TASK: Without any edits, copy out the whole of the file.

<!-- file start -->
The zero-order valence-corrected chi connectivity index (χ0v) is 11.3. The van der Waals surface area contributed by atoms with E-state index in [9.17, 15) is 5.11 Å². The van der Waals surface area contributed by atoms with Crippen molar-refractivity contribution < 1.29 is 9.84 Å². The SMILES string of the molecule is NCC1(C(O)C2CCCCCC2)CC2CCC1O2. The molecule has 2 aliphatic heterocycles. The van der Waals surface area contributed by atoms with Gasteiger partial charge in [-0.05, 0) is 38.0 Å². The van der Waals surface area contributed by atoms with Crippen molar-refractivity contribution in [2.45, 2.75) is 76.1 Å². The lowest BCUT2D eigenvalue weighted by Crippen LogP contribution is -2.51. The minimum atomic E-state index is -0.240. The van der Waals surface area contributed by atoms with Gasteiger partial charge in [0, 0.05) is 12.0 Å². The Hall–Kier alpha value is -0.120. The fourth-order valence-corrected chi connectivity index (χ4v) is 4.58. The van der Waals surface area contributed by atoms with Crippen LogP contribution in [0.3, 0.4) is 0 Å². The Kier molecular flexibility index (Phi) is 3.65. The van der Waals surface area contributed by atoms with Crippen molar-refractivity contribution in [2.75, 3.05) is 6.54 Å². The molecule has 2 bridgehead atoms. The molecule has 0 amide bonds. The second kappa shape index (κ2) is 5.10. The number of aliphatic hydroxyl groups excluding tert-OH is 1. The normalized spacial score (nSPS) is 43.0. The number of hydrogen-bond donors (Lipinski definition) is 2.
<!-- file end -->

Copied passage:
The zero-order valence-corrected chi connectivity index (χ0v) is 11.3. The van der Waals surface area contributed by atoms with E-state index in [9.17, 15) is 5.11 Å². The van der Waals surface area contributed by atoms with Crippen molar-refractivity contribution < 1.29 is 9.84 Å². The SMILES string of the molecule is NCC1(C(O)C2CCCCCC2)CC2CCC1O2. The molecule has 2 aliphatic heterocycles. The van der Waals surface area contributed by atoms with Gasteiger partial charge in [-0.05, 0) is 38.0 Å². The van der Waals surface area contributed by atoms with Crippen molar-refractivity contribution in [2.45, 2.75) is 76.1 Å². The lowest BCUT2D eigenvalue weighted by Crippen LogP contribution is -2.51. The minimum atomic E-state index is -0.240. The van der Waals surface area contributed by atoms with Gasteiger partial charge in [0, 0.05) is 12.0 Å². The Hall–Kier alpha value is -0.120. The fourth-order valence-corrected chi connectivity index (χ4v) is 4.58. The van der Waals surface area contributed by atoms with Crippen LogP contribution in [0.3, 0.4) is 0 Å². The Kier molecular flexibility index (Phi) is 3.65. The van der Waals surface area contributed by atoms with Crippen molar-refractivity contribution in [2.75, 3.05) is 6.54 Å². The molecule has 2 bridgehead atoms. The molecule has 0 amide bonds. The second kappa shape index (κ2) is 5.10. The number of aliphatic hydroxyl groups excluding tert-OH is 1. The normalized spacial score (nSPS) is 43.0. The number of hydrogen-bond donors (Lipinski definition) is 2.